No timeline is alluded to in the film so one does not really get an idea of how much time has actually passed. In truth, he studied for two years at Columbia and gained admittance on an American football scholarship. Gehrig’s mother did work for the university as a maid but it is likely that her lowly position had no effect on him getting accepted. Right out of high school, Gehrig played for the Hartford Senators in the minor league during the summer. He went a second time after signing with the Yankees then played an additional two seasons. Neither the fact that he had already played for Hartford nor the fact that he was on a football scholarship were mentioned in the film.

There is a moment in the film when a sports reporter mentions a negative remark from Babe Ruth that is geared towards Gehrig. The two men were good friends both on and off the field but their friendship waned for a period of seven years due to a misunderstanding. Apparently, Gehrig’s mother made what was taken as an off-colour remark about Ruth’s stepdaughter, Julia, which was taken poorly by Ruth. Gehrig found Ruth’s reaction to be slanderous and so they stopped speaking to each other. Only after Gehrig retired did they reconcile. Pictures from 1 July 1939 show a strong, amicable link between the two men.

Gehrig’s professional baseball career with the Yankees lasted for 17 seasons. He was Captain of the Yankees from 1936 to 1939, assuming the post after Babe Ruth’s retirement. In 1938, during his 2000th game, he first started noticing problems with his shoulders as if they had been sprained. His performance noticeably and steadily declined from that point on until he decided to retire mid-game on 2 May 1939. Henry Louis Gehrig died in June 1941 a little more than two weeks before his 38th birthday, succumbing to amyotrophic lateral sclerosis (ALS), also commonly referred to as Lou Gehrig’s disease.

Lou Gehrig Trivia

  • Lou Gehrig wore a number 4 on jersey according to his line-up position on the roster which had him batting right behind number 3, Babe Ruth.
  • Both Gehrig and Ruth were children of German immigrants and grew-up hearing and speaking German.
  • Gehrig signed with the Yankees in 1923 for $1500, which equates to approximately $22,500 in today’s money.
  • Gehrig earned the nickname “The Iron Horse” and played a record 2130 consecutive games over a 14-year period. The record has since been broken.

 

Thoughts

I found The Pride of the Yankees to be a very nice film that thoughtfully portrayed the life of Lou Gehrig. It is not overly sweet though it can be a slight bit corny in spots. The instance when Ellie cheers up Lou by dressing as a clown is a little much but so is the idea of Lou not telling his wife that he had a terminal illness. (I have never understood how not knowing that kind of truth would spare someone of hurt and despair.) Gary Cooper did a fine job in the role and did not really appear to be too old. Much credit is given to the make-up department for making a man in his early 40’s appear to be in his late teens.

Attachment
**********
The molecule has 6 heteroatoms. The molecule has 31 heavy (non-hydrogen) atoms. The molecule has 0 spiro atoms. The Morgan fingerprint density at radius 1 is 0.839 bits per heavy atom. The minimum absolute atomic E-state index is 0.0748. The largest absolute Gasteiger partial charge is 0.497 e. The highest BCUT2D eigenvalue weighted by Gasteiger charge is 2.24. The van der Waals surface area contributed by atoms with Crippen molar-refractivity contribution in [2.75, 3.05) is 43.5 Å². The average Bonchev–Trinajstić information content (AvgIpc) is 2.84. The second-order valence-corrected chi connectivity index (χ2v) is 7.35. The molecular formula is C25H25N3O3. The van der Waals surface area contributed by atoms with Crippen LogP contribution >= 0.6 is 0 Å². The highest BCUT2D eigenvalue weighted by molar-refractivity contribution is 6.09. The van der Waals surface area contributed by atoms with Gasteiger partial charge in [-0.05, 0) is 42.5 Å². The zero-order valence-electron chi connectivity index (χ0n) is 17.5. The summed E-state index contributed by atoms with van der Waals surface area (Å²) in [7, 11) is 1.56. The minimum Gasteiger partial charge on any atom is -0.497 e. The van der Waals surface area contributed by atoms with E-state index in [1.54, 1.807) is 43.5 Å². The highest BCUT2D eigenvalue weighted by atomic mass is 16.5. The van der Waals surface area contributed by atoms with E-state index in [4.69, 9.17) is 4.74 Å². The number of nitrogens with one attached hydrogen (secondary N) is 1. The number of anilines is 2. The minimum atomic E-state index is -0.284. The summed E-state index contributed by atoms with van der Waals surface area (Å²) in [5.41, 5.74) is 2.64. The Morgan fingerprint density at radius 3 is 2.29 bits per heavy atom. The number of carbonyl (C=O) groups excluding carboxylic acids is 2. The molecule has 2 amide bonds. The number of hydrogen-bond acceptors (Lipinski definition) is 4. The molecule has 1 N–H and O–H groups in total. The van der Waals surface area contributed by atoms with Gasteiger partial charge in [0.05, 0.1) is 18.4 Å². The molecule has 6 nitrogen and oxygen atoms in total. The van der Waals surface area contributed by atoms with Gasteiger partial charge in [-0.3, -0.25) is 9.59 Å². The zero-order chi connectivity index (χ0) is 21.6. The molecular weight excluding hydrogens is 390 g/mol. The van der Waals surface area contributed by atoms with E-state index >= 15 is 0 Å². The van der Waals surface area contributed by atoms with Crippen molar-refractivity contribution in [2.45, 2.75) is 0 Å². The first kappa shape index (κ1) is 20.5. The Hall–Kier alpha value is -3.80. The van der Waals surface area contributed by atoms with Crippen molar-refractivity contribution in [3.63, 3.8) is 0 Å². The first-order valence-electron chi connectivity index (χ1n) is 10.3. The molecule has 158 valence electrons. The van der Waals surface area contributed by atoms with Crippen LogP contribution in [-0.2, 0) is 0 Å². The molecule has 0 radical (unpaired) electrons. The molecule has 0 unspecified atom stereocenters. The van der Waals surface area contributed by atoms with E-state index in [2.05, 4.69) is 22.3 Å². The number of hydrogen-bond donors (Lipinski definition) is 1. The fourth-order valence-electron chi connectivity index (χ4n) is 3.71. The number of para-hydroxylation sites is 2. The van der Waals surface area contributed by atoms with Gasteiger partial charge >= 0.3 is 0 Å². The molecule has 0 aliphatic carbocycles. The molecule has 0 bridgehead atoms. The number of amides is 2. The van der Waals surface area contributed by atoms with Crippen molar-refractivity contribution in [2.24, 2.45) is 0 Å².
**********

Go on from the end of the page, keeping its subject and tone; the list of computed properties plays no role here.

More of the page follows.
Not being a baseball fan myself, I am glad to have gotten to know more about Lou Gehrig as well as some of his teammates. When the film ended, I did feel unsatisfied in the sense that the more personal side of Lou went largely unexplored. Is it because he spent most of his adulthood playing ball and being on the road? There is no question that he was a superb athlete and an awful nice guy who dedicated his time to playing baseball with underprivileged youth. I wanted to know more about his home life with Ellie, what kind of food he liked to eat, what made him laugh, how he managed to be so courageous… things of that nature. In any case, I would recommend the movie without hesitation.

 

Teresa Wright

Mrs. Miniver and The Pride of the Yankees were Teresa’s second and third feature films. They were released within a month of one another and Teresa was nominated for an Academy Award for both pictures. She would end up winning for Best Supporting Actress for her role in Mrs. Miniver, losing out in the Best Actress category to her on-screen Miniver mother-in-law, Greer Garson. Her role in The Pride of the Yankees was important and she garnered mention above the film’s title for the first time in her career but her screen time was limited in comparison to Gary Cooper. Ironically, Cooper would lose out on a Best Actor statute to another Yankee – James Cagney in Yankee Doodle Dandy.

Teresa and Gary surely made a lovely couple and again, the age difference between them (17 years) was not very noticeable. It was obvious that the two of them had a really good time filming certain scenes and it was enjoyable to see them to get to joke around. The role of Ellie Twitchell was a different turn for her because she was playing someone who was very bold in regards to her actions and her language. She did not hold her tongue and spoke her mind though did so without being offensive. You definitely get the impression of how important an influence she was in Lou Gehrig’s life. On a side note, I have rarely seen Teresa look more glamorous than she did in this film. Her hair and make-up were gorgeously achieved as well as was her wardrobe. It was an absolute pleasure to see her in this film.

 

Movie Trivia

  • Gary Cooper was 41 at the time of filming. He was born in 1901, two years before Lou Gehrig’s birth in 1903.
  • Cooper was not a baseball fan and had to learn everything about the game for the film. As a result of this, there are relatively limited scenes of him actually playing.
  • The film was a major box office hit for Samuel Goldwyn Productions though was distributed by RKO at a loss.
  • A live radio show of The Pride of the Yankees aired in 1943. Produced by Cecil DeMille, it starred: Cooper, Virginia Bruce and Edgar Buchanan.

Producer Samuel Goldwyn (left) speaks with the real Ellie Twitchell-Gehrig and Gary Cooper.